An interdisciplinary perspective on social and physical determinants of seismic risk

Author(s): K.H, Lin; Y.C, Chang; G.Y, Liu; C.H, Chan; T.H, Lin; C.H, Yeh
Number of pages: 29 p.

Nat. Hazards Earth Syst. Sci. Discuss., 3, 761-789, 2015 DOI: 10.5194/nhessd-3-761-2015:

This study seeks to systematically examine the relationships among the various physical and socioeconomic determinants underlying disasters using seismic risk analysis. It aims to assess disaster risk as a function of hazard, exposure, and vulnerability by constructing five hypothetical models to test different determinants that affect disaster fatality at village level. In the context of the 1999 Chi-Chi earthquake in Taiwan, the study constructs five hypothetical models, namely seismic hazard intensity, population, building fragility, demographics and socioeconomics.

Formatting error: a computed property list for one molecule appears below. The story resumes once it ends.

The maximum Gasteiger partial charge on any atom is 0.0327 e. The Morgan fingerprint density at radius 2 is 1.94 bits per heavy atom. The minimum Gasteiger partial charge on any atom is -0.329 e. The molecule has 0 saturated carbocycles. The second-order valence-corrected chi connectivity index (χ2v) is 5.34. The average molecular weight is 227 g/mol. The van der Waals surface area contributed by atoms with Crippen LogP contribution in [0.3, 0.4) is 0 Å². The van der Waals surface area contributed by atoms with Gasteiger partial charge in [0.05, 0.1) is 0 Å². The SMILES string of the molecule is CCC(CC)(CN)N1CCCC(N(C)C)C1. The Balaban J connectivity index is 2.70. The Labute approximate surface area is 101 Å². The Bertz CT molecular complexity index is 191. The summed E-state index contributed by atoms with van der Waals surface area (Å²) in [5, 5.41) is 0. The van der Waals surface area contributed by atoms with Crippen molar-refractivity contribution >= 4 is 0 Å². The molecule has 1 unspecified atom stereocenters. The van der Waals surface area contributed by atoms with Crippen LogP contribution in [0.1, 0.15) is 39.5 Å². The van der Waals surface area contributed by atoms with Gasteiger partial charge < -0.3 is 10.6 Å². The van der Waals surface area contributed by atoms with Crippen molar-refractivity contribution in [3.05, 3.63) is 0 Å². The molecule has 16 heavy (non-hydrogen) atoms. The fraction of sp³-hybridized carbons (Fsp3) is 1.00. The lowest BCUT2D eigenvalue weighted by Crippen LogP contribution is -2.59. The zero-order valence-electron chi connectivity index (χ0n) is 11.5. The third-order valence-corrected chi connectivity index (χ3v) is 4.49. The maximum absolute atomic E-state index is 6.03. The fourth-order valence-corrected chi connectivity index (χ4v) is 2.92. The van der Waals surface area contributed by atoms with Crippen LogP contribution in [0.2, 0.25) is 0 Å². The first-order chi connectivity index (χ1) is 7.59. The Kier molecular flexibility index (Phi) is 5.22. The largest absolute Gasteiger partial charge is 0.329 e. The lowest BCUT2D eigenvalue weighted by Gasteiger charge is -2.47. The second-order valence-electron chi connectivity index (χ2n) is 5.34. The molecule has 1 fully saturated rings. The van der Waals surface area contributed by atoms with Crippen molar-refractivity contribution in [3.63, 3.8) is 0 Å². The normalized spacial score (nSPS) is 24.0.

The Poisson Regression Model is used to estimate the impact of natural hazards and social factors on fatality. Results indicate that although all of the determinants have an impact on the specific dimension of seismic fatality, some indicators of social inequality, such as gender ratio, dependency ratio, income and its SD, are the driving determinants deteriorating vulnerability to seismic risk. These findings have strong social implications for policy interventions to mitigate such disasters. This study presents an interdisciplinary investigation into social and physical determinants in seismic risk.